Hessian fly infestations have been detected in North Texas from the Northeast corner near the Oklahoma State line, and westward to the Haskell/Knox County area.
Infestations vary widely, with some fields showing limited potential for damage, and others facing severe yield loss.
Todd Baughman, Extension agronomist at the Texas Extension and Research Center at Vernon, says damage was apparent in wheat plants that were severely lodged in the Haskell/Knox County area.
“Inspection of lodged wheat tillers showed Hessian fly puparia (often referred to as flaxseed because of their appearance) inside the stalk of the plant at the location of the lodging.
“Many producers may experience lodging in fields and suspect damage from freezing temperatures,” Baughman says.
“Weather records indicate temperatures did not get low enough to cause this type of damage. In fact, current inspection of wheat fields has not found any noticeable freeze damage in the Rolling Plains. Blank heads can be found in some fields, but in most cases they have been associated with wheat stem maggot or dryland foot/root rot.”
He says Hessian fly infestations likely will be associated with fields planted early.
“Some varieties show resistance to Hessian fly, but most, if not all, varieties planted in the Central and Northern Rolling Plains are susceptible to Hessian fly. Therefore, any variety may have a potential for infestation. The other reason for the infestations is likely due to weather conditions that supported the pest's survival.”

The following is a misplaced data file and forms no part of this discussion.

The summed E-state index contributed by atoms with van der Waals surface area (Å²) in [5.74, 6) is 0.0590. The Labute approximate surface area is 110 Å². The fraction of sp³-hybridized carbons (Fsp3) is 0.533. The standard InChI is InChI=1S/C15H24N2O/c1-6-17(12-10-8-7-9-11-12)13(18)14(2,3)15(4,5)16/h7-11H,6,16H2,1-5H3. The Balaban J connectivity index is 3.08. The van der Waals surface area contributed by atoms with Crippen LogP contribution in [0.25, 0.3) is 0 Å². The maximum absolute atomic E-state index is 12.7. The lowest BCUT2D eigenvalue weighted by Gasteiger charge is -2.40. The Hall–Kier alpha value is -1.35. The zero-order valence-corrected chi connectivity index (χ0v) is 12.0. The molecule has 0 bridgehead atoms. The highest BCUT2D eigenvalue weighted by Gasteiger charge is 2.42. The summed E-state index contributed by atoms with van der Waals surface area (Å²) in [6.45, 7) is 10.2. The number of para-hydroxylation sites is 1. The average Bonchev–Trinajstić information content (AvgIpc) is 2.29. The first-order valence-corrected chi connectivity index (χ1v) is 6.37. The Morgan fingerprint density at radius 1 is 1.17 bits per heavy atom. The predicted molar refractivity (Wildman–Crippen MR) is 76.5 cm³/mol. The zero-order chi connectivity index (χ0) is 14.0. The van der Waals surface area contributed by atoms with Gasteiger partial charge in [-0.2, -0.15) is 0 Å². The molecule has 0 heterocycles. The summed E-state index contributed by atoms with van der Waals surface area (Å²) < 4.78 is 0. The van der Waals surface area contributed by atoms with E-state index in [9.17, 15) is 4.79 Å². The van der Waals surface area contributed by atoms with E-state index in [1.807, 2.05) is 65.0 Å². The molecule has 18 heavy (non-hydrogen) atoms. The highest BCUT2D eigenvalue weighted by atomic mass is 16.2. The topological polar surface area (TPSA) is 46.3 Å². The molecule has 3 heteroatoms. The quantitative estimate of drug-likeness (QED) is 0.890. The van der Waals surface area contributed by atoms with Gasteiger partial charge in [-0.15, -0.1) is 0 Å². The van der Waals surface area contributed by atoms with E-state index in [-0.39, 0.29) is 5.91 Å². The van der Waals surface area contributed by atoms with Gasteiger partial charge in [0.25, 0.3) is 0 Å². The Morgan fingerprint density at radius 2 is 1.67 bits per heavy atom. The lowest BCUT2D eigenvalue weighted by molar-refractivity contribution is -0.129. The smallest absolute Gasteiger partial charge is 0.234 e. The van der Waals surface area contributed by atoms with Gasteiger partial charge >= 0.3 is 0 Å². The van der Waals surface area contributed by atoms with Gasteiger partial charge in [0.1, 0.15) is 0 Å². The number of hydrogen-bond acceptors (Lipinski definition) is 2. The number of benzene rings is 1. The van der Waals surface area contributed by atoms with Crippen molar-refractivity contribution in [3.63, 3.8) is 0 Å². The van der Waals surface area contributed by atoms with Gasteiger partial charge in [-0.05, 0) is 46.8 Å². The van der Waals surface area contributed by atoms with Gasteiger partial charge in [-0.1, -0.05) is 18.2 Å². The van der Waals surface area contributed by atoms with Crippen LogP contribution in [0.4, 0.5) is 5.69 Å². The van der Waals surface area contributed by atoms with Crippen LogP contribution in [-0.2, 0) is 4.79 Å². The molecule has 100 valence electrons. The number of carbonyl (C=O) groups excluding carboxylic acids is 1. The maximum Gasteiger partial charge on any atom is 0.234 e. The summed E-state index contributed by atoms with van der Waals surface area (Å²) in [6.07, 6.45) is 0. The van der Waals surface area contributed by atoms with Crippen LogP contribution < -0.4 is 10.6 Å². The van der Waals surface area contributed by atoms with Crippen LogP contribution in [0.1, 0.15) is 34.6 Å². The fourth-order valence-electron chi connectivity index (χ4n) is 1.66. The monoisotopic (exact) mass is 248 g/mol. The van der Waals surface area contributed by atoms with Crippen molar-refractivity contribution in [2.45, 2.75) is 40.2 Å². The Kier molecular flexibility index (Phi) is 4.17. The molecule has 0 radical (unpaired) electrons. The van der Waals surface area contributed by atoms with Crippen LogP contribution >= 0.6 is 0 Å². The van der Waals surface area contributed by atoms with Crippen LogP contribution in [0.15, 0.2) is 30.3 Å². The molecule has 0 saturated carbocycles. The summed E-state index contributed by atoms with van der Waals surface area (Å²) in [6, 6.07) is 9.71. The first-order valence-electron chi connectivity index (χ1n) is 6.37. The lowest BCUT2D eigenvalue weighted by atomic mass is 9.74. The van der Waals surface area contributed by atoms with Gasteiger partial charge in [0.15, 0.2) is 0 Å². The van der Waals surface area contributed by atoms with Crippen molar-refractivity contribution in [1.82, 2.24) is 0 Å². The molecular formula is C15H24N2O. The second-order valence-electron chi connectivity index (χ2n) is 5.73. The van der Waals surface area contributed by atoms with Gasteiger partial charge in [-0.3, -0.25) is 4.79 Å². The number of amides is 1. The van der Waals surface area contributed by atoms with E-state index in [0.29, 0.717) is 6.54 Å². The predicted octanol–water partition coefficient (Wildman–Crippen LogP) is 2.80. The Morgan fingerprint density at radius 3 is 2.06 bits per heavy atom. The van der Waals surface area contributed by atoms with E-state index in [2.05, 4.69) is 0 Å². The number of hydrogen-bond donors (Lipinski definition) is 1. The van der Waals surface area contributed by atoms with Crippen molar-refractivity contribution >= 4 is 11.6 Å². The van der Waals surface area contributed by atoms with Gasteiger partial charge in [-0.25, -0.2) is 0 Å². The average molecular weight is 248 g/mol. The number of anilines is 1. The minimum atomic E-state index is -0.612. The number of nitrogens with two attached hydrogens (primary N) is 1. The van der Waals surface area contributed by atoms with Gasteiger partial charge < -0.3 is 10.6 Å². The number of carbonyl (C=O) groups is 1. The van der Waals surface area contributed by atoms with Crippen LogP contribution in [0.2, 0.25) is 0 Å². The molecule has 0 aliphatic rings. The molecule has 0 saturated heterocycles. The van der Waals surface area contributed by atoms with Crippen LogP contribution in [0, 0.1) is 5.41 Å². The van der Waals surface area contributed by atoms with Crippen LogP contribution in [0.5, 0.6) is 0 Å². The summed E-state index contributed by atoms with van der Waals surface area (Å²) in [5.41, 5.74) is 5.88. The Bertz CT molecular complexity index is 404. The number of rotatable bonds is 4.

He says growers can scout for Hessian fly infestations by looking for the brown puparia or small white maggots behind leaf sheaths, at the base of individual tillers, and at the nodes on stems. Plants may be stunted or lodged.
“In the current infested field, the brown puparia could be found at the location of the broken stem approximately one-inch above the base of the plant. Inspection of tillers not lodged indicated pupae could be found one-inch above the base of these tillers,” Baughman says.
“Eventually these tillers will most likely lodge. In general, the field was stunted and had an overall unhealthy appearance.
“One key will be for producers to inspect both lodged and un-lodged tillers in several areas of the field to determine overall damage. This may or may not provide an accurate estimate of potential yield loss, since yield compensation of surviving tillers is unknown.”
Baughman says wheat farmers can do nothing to cure the current infestation. “Knowing that the problem exists can help plan for next year.”
Producers may try several production practices to reduce potential for infestation:
Controlling volunteer wheat plants (which is also beneficial for control of many other pest problems);
Burying infested crop residues to a depth of 4 to 6 inches;
Seed treatments (Gaucho or Cruiser) and crop rotation;
Resistant varieties (unfortunately, these are very limited at this time).
For additional information, see the publication: Hessian Fly in Texas Wheat under Hot Items at http://peanut.tamu.edu/todd.htm.
This publication includes photos to help identify Hessian fly and subsequent damage, information on its life cycle, and current management strategies.
If you have any additional questions or need help in identifying Hessian fly, contact Todd Baughman, Agronomist, Texas Cooperative Extension, phone 940/552-9941.